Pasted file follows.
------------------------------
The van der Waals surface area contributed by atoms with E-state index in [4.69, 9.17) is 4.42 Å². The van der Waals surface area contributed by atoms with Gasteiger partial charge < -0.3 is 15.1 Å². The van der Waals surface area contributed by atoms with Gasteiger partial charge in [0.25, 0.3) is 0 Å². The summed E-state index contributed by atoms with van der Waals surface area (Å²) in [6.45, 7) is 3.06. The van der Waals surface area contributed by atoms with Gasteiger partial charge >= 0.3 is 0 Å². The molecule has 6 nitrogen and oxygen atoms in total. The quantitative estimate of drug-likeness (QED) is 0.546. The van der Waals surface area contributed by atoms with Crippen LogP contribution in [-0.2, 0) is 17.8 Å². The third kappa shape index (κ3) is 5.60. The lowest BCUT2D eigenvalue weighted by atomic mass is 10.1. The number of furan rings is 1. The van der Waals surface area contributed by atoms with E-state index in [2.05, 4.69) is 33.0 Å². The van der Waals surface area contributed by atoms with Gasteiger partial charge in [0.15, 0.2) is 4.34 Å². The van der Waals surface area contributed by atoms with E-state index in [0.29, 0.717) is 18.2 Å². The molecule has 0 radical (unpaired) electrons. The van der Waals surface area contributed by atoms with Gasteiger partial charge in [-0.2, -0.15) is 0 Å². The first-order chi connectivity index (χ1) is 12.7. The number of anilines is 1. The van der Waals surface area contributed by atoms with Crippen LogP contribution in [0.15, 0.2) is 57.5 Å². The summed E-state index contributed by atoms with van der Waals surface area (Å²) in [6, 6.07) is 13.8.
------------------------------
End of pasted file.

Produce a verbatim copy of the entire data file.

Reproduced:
The van der Waals surface area contributed by atoms with E-state index in [4.69, 9.17) is 4.42 Å². The van der Waals surface area contributed by atoms with Gasteiger partial charge < -0.3 is 15.1 Å². The van der Waals surface area contributed by atoms with Gasteiger partial charge in [0.25, 0.3) is 0 Å². The summed E-state index contributed by atoms with van der Waals surface area (Å²) in [6.45, 7) is 3.06. The van der Waals surface area contributed by atoms with Gasteiger partial charge >= 0.3 is 0 Å². The molecule has 6 nitrogen and oxygen atoms in total. The quantitative estimate of drug-likeness (QED) is 0.546. The van der Waals surface area contributed by atoms with Crippen LogP contribution in [-0.2, 0) is 17.8 Å². The third kappa shape index (κ3) is 5.60. The lowest BCUT2D eigenvalue weighted by atomic mass is 10.1. The number of furan rings is 1. The van der Waals surface area contributed by atoms with E-state index in [2.05, 4.69) is 33.0 Å². The van der Waals surface area contributed by atoms with Gasteiger partial charge in [0.15, 0.2) is 4.34 Å². The van der Waals surface area contributed by atoms with E-state index in [0.29, 0.717) is 18.2 Å². The molecule has 0 radical (unpaired) electrons. The van der Waals surface area contributed by atoms with Gasteiger partial charge in [-0.2, -0.15) is 0 Å². The first-order chi connectivity index (χ1) is 12.7. The number of anilines is 1. The van der Waals surface area contributed by atoms with Crippen LogP contribution in [0.15, 0.2) is 57.5 Å². The summed E-state index contributed by atoms with van der Waals surface area (Å²) in [6, 6.07) is 13.8.